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Common Questions and Answers
There are many things buyers evaluate when making a purchasing decision, but none of them is more important than risk. When you understand the impact of risk, you can tailor your sales process to minimize or even eliminate it and help drive yours sales through the roof.
The calculation is very simple: the lower the risk of making a purchasing decision, the easier it is for the prospect to say “yes”. The higher the risk of making a purchasing decision, the more difficult it is for the prospect to say “yes”.
Therefore, when the risk is high consumers search for any way they can to minimize it. It may manifest itself as wanting better warranties or a better price or a better company. But however it shows up it’s all about minimizing the risk of making the wrong purchasing decision.
Think about this. Suppose you are on vacation with your kids and they want to eat. You are obligated under the law to feed them so you pull randomly pull into Joe’s Hamburger Shack to buy 3 hamburgers. You’ve never been to Joe’s before, but you take a shot in the dark. You approach the counter to order your three burgers and see that they are only 39 cents each. Do you have to negotiate price? Do you have to evaluate competitive offers? Do you have to think about it until Tuesday?
Of course not, because there is so little risk in making the wrong purchasing decision. Even if the hamburgers are lousy you just throw them away and stop at McDonald’s a few miles down the road. When the risk of making the wrong purchasing decision is low, it’s easy to say “yes”.
Now imagine you are going to spend a significant portion of your hard-earned money on insurance or a new car or new windows for your home. What are the consequences of making the wrong purchasing decision? What if you are choosing a realtor to sell your home? How high is the risk? It’s very high, isn’t it? If you choose the wrong company or the wrong brand you could lose a lot of money, couldn’t you?
Of course you could. So what do you do? You negotiate a lower price to effectively lower the risk. You evaluate multiple competitive offerings. You postpone the high-risk decision until Tuesday (or even longer if you can). You think, think, think, about the various options. This is a BIG decision and the risk of making the wrong purchasing decision very high. Oh my! Whatever will you do?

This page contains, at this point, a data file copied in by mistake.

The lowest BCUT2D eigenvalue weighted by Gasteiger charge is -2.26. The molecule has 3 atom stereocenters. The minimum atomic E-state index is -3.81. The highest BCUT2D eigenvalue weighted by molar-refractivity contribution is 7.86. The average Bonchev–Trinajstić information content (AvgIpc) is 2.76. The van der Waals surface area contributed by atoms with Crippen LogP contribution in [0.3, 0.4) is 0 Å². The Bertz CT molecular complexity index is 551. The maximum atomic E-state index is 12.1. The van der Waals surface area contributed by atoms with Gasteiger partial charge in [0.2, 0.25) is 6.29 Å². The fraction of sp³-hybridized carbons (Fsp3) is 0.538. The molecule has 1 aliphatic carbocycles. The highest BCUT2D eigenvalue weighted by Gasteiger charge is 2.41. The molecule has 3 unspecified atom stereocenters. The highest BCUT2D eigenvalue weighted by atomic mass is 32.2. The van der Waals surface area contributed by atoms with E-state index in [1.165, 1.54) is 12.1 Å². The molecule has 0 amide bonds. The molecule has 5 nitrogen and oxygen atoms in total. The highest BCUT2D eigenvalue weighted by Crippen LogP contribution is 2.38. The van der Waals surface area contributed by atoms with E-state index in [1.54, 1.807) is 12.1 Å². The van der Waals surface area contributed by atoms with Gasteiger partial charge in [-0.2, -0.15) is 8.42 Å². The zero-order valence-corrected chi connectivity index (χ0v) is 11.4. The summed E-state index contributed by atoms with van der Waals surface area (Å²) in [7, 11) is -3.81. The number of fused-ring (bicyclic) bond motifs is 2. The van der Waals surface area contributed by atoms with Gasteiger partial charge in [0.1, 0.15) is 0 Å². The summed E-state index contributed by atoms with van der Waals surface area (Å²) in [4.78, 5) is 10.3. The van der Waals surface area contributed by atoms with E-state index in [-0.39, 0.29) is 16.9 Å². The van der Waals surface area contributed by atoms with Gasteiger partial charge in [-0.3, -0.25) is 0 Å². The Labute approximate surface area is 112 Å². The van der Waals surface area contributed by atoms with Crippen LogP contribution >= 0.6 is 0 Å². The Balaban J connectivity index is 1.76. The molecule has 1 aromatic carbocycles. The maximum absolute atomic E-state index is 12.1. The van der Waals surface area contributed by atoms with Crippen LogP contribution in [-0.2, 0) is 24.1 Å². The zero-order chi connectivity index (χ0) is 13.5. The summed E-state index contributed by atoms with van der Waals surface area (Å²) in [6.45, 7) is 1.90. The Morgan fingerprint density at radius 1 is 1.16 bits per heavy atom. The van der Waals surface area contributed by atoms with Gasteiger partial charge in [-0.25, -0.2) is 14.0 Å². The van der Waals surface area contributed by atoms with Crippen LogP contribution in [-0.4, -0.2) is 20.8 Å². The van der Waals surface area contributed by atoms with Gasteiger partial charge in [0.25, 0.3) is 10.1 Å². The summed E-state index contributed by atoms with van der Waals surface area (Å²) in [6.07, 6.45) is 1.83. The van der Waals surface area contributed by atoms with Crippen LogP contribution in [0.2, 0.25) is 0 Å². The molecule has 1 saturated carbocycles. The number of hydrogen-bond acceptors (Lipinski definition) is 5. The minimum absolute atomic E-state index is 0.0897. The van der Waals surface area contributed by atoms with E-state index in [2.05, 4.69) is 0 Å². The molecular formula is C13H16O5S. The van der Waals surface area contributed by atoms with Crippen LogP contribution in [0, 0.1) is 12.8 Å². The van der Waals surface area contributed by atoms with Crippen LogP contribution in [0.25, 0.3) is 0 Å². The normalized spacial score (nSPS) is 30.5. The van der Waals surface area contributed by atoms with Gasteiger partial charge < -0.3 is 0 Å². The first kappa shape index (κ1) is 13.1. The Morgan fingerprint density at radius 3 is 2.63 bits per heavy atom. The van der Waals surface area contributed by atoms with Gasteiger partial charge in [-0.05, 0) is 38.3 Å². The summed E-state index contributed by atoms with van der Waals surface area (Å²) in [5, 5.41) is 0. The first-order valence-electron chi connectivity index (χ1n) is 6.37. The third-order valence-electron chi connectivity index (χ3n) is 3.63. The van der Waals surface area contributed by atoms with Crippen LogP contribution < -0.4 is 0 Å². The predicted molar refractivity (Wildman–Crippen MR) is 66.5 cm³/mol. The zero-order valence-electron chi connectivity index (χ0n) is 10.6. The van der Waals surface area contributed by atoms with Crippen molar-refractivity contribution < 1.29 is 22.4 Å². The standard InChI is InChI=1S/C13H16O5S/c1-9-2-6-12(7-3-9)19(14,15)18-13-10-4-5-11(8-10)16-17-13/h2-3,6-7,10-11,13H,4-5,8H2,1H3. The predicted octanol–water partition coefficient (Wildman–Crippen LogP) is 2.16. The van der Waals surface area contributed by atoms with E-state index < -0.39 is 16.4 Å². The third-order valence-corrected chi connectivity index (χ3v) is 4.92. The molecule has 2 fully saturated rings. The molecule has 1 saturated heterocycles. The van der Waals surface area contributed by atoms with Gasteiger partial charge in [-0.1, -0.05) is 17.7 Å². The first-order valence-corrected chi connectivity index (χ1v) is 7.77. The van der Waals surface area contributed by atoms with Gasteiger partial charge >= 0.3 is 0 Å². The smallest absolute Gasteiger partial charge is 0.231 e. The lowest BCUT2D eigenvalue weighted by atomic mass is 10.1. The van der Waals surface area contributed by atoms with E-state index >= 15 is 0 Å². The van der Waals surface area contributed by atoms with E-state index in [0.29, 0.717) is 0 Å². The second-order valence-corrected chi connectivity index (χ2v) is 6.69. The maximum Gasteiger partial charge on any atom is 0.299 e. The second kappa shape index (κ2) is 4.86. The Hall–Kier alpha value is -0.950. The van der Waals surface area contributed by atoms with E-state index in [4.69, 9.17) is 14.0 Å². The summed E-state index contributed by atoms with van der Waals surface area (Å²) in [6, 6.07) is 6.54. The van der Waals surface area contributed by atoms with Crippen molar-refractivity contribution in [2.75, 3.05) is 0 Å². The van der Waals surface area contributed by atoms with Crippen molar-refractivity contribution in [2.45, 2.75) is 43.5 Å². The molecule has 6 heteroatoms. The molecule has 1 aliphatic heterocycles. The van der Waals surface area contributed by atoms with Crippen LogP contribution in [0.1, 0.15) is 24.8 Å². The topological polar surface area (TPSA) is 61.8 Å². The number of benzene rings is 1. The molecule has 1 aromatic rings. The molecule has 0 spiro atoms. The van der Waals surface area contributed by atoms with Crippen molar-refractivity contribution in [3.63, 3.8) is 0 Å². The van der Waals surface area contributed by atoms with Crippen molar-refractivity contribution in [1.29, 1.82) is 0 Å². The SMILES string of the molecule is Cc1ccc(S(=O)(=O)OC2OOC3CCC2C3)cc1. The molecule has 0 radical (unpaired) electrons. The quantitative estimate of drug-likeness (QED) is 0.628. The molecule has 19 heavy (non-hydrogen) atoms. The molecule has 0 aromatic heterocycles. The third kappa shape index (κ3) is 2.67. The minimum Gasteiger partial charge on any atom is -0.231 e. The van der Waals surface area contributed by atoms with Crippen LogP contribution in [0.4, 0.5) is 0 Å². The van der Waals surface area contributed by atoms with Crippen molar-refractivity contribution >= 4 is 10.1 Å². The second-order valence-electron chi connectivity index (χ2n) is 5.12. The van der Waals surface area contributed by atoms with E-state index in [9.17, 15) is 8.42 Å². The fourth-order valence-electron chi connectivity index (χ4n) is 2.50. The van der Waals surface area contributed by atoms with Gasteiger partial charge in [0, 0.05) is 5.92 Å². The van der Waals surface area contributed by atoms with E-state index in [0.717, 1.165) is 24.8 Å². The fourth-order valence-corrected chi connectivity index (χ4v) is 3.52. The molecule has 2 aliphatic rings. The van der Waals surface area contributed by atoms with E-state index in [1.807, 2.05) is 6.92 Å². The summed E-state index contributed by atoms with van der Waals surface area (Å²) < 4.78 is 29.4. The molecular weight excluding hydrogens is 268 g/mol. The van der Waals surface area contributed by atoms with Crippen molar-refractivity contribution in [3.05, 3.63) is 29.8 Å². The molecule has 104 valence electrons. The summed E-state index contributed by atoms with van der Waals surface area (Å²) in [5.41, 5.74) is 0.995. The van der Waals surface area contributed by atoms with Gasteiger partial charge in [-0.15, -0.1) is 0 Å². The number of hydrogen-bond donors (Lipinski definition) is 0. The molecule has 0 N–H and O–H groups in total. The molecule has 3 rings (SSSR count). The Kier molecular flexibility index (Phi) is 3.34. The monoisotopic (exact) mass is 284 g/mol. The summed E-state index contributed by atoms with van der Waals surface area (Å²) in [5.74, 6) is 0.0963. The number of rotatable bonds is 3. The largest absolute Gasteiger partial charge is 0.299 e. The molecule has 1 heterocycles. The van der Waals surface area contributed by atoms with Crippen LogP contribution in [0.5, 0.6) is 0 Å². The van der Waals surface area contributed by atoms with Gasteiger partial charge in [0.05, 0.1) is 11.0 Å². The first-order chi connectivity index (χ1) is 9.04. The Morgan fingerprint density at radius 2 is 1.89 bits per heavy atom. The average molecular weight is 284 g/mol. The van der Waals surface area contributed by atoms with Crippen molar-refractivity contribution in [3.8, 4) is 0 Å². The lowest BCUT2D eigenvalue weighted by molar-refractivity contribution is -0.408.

But imagine if there was NO risk in the purchasing decision. The purchasing decision is much easier, isn’t it? The lower the risk, the easier it is to say “yes”.
Retailers, of course, have known this for many years and have minimized risk for their customers by offering liberal return policies. If a consumer is standing in the aisle contemplating the purchase of a new pair of jeans they are more likely to say “yes” because they know that if they get home and don’t like the jeans they can return them. There is no risk of making the wrong purchasing decision so it’s easier to say “yes”
We all expect to be able to return a hammer to The Home Depot, a television to Sears or a pair of jeans to Wal-Mart. But what about other products and services that are not traditionally offered with a “risk-reversal” guarantee?
One of the first examples of a risk-reversal guarantee goes back nearly 150 years. In 1864, the founder of the Kulm Hotel in St. Moritz, Johannes Badrutt, was faced with attracting visitors to the Swiss Alps long before the area became famous for winter sports. To overcome skepticism about the cold, damp winters, Badrutt offered free lodging if guests did not enjoy their stay. Because there was no risk, Europeans flocked to the Swiss Alps. The rest, as they say, is history.
Risk-reversal guarantees and risk-minimizing guarantees are powerful ways to drive sales through the roof. And even if you company doesn’t offer such guarantees, the sales professional can expertly minimize the risk for the prospect by earning his trust and putting his personal credibility on the line.
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